Global Issues

Gregory P. Foy, Presider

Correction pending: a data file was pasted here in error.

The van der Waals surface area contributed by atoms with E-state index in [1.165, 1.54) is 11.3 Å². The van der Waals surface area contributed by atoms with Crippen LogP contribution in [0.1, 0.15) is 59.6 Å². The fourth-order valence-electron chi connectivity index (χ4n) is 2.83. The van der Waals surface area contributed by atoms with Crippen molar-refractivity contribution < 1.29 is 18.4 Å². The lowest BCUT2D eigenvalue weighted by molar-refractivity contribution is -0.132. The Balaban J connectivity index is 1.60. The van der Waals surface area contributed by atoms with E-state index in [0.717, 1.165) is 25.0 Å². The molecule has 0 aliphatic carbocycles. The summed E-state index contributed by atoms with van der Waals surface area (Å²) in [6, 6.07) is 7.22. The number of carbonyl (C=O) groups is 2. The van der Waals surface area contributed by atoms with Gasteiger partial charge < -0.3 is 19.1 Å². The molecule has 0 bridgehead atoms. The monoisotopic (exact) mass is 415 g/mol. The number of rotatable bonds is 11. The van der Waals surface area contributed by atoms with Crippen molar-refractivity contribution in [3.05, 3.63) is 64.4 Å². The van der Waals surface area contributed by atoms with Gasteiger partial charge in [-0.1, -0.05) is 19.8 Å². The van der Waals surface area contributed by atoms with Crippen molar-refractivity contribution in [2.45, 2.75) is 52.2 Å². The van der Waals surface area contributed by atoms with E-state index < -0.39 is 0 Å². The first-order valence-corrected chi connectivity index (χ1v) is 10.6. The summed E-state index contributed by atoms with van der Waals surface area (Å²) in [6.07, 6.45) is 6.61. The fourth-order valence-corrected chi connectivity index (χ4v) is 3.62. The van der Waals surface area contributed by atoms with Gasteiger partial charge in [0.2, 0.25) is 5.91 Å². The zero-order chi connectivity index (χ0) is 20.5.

The session started with a historical perspective of the United Nations Framework Convention on Climate Change presented by Keith Peterman (“UN provides a context for teaching global topics of climate change and sustainability”) that then led into a description of how this platform provides an excellent opportunity to teach undergraduates the significance of sustainability and other global environmental issues. Dr. Peterman’s main question posed to the audience was What is the role of higher ed in educating students, the public, and policy makers about issues related to climate change? In his presentation, “Sustainability, climate change, and the international year of chemistry (IYC-2011): A celebration or just the beginning!?” Gregory Foy provided a description of the ACS involvement in the process from the Sustainability Engagement Event in San Francisco to the proposal in Boston. The presentation then outlined the steps taken to involve students and professors in COP16 (the UNFCCC’s 16th Conference of Parties). This was followed by a description of a number of the outcomes and then a suggestion for the future. The next speaker was Anthony Tomaine, an undergraduate from York College of Pennsylvania. As one of two ACS representatives to COP16 in Cancun, Mexico, Anthony provided the perspective of an undergraduate ACS non-governmental official (NGO) through his talk titled “Climate change, sustainability, and COP16: An undergraduate tale”. This talk provided details of the engagement of students around the world through the C&EN Editors blog as well as a Facebook page and subsequent discussions after returning from the conference. Steven Tobin described the production of two York College Chemistry society videos in his talk titled “Sustainability and IYC-2011: A York College Chemistry Society production.” The first video shown focused on the COP16 engagement by Anthony Tomaine and Leah Block through a documentary. The second video was a short production that aimed at educating the audience about water usage and treatment. Leah Block was the last speaker in the York College group and described her experiences at COP16 “Reporting behind the scenes through the eyes of an undergraduate”. Leah gave a wonderful description of the process leading up to the conference, and then described the many interactions with NGOs, press, and several high ranking government officials. Her story describing her interaction with Christina Figueres, Executive Secretary of the UNFCCC was excellent. The final speaker in the panel was Alexander Greer from Brooklyn College, and his talk on “Encouraging undergraduate student involvement in defending the human rights of scientists” was a fantastic way to wrap up the session. He described the ways in which he is engaging students and others in these human rights issues and highlighted a number of organizations that are working on behalf of scientists around the world. He is extremely concerned that these issues are not getting the attention that they deserve and is promoting student involvement as a mechanism for promoting human rights issues. Alexander was quite complimentary towards the student speakers that had presented before him.